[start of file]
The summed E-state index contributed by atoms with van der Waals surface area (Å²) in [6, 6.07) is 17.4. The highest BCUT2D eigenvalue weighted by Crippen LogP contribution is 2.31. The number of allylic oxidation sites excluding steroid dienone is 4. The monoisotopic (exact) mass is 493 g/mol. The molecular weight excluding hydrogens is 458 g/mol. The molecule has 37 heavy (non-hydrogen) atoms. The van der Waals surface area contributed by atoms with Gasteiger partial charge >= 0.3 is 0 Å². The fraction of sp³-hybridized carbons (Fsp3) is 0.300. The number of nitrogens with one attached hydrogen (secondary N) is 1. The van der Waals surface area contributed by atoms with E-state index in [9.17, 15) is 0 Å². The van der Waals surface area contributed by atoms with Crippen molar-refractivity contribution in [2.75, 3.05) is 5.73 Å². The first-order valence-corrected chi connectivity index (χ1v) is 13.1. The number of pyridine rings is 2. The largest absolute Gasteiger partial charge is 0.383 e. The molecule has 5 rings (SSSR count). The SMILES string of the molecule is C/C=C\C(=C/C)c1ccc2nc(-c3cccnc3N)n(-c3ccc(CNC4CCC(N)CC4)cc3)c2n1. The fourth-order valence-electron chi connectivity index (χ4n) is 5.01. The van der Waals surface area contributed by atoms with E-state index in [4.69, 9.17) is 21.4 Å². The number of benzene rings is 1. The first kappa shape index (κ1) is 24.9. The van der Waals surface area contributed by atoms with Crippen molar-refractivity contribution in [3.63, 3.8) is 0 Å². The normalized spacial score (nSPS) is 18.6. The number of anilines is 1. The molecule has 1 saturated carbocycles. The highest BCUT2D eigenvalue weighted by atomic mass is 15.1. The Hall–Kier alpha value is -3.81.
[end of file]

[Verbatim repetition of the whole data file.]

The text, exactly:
The summed E-state index contributed by atoms with van der Waals surface area (Å²) in [6, 6.07) is 17.4. The highest BCUT2D eigenvalue weighted by Crippen LogP contribution is 2.31. The number of allylic oxidation sites excluding steroid dienone is 4. The monoisotopic (exact) mass is 493 g/mol. The molecular weight excluding hydrogens is 458 g/mol. The molecule has 37 heavy (non-hydrogen) atoms. The van der Waals surface area contributed by atoms with Gasteiger partial charge >= 0.3 is 0 Å². The fraction of sp³-hybridized carbons (Fsp3) is 0.300. The number of nitrogens with one attached hydrogen (secondary N) is 1. The van der Waals surface area contributed by atoms with E-state index in [9.17, 15) is 0 Å². The van der Waals surface area contributed by atoms with Crippen molar-refractivity contribution in [2.75, 3.05) is 5.73 Å². The first-order valence-corrected chi connectivity index (χ1v) is 13.1. The number of pyridine rings is 2. The largest absolute Gasteiger partial charge is 0.383 e. The molecule has 5 rings (SSSR count). The SMILES string of the molecule is C/C=C\C(=C/C)c1ccc2nc(-c3cccnc3N)n(-c3ccc(CNC4CCC(N)CC4)cc3)c2n1. The fourth-order valence-electron chi connectivity index (χ4n) is 5.01. The van der Waals surface area contributed by atoms with E-state index in [4.69, 9.17) is 21.4 Å². The number of benzene rings is 1. The first kappa shape index (κ1) is 24.9. The van der Waals surface area contributed by atoms with Crippen molar-refractivity contribution in [3.63, 3.8) is 0 Å². The normalized spacial score (nSPS) is 18.6. The number of anilines is 1. The molecule has 1 saturated carbocycles. The highest BCUT2D eigenvalue weighted by atomic mass is 15.1. The Hall–Kier alpha value is -3.81.